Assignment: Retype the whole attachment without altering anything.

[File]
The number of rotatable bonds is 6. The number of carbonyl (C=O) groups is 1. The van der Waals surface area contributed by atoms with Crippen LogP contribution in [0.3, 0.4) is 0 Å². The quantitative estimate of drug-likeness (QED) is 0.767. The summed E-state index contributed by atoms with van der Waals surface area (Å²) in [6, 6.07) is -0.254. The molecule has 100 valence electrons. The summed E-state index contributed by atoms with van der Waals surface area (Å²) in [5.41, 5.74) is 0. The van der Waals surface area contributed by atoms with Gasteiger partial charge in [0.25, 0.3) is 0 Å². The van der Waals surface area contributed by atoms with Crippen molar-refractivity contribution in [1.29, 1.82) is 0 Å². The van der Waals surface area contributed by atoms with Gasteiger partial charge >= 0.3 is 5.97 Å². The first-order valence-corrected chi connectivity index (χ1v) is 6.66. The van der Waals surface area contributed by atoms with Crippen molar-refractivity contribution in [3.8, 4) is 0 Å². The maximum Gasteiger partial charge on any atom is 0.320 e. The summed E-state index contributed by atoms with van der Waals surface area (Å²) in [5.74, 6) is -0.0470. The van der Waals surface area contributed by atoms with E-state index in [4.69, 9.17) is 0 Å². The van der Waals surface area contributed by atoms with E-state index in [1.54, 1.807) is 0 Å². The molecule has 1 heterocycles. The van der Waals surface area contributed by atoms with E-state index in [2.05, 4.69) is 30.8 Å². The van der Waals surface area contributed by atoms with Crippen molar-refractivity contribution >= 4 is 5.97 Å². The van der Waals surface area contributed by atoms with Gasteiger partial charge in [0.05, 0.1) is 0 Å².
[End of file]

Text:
The number of rotatable bonds is 6. The number of carbonyl (C=O) groups is 1. The van der Waals surface area contributed by atoms with Crippen LogP contribution in [0.3, 0.4) is 0 Å². The quantitative estimate of drug-likeness (QED) is 0.767. The summed E-state index contributed by atoms with van der Waals surface area (Å²) in [6, 6.07) is -0.254. The molecule has 100 valence electrons. The summed E-state index contributed by atoms with van der Waals surface area (Å²) in [5.41, 5.74) is 0. The van der Waals surface area contributed by atoms with Gasteiger partial charge in [0.25, 0.3) is 0 Å². The van der Waals surface area contributed by atoms with Crippen molar-refractivity contribution in [1.29, 1.82) is 0 Å². The van der Waals surface area contributed by atoms with Gasteiger partial charge >= 0.3 is 5.97 Å². The first-order valence-corrected chi connectivity index (χ1v) is 6.66. The van der Waals surface area contributed by atoms with Crippen molar-refractivity contribution in [3.8, 4) is 0 Å². The maximum Gasteiger partial charge on any atom is 0.320 e. The summed E-state index contributed by atoms with van der Waals surface area (Å²) in [5.74, 6) is -0.0470. The van der Waals surface area contributed by atoms with E-state index in [4.69, 9.17) is 0 Å². The van der Waals surface area contributed by atoms with E-state index in [1.54, 1.807) is 0 Å². The molecule has 1 heterocycles. The van der Waals surface area contributed by atoms with E-state index in [2.05, 4.69) is 30.8 Å². The van der Waals surface area contributed by atoms with Crippen molar-refractivity contribution >= 4 is 5.97 Å². The van der Waals surface area contributed by atoms with Gasteiger partial charge in [0.05, 0.1) is 0 Å².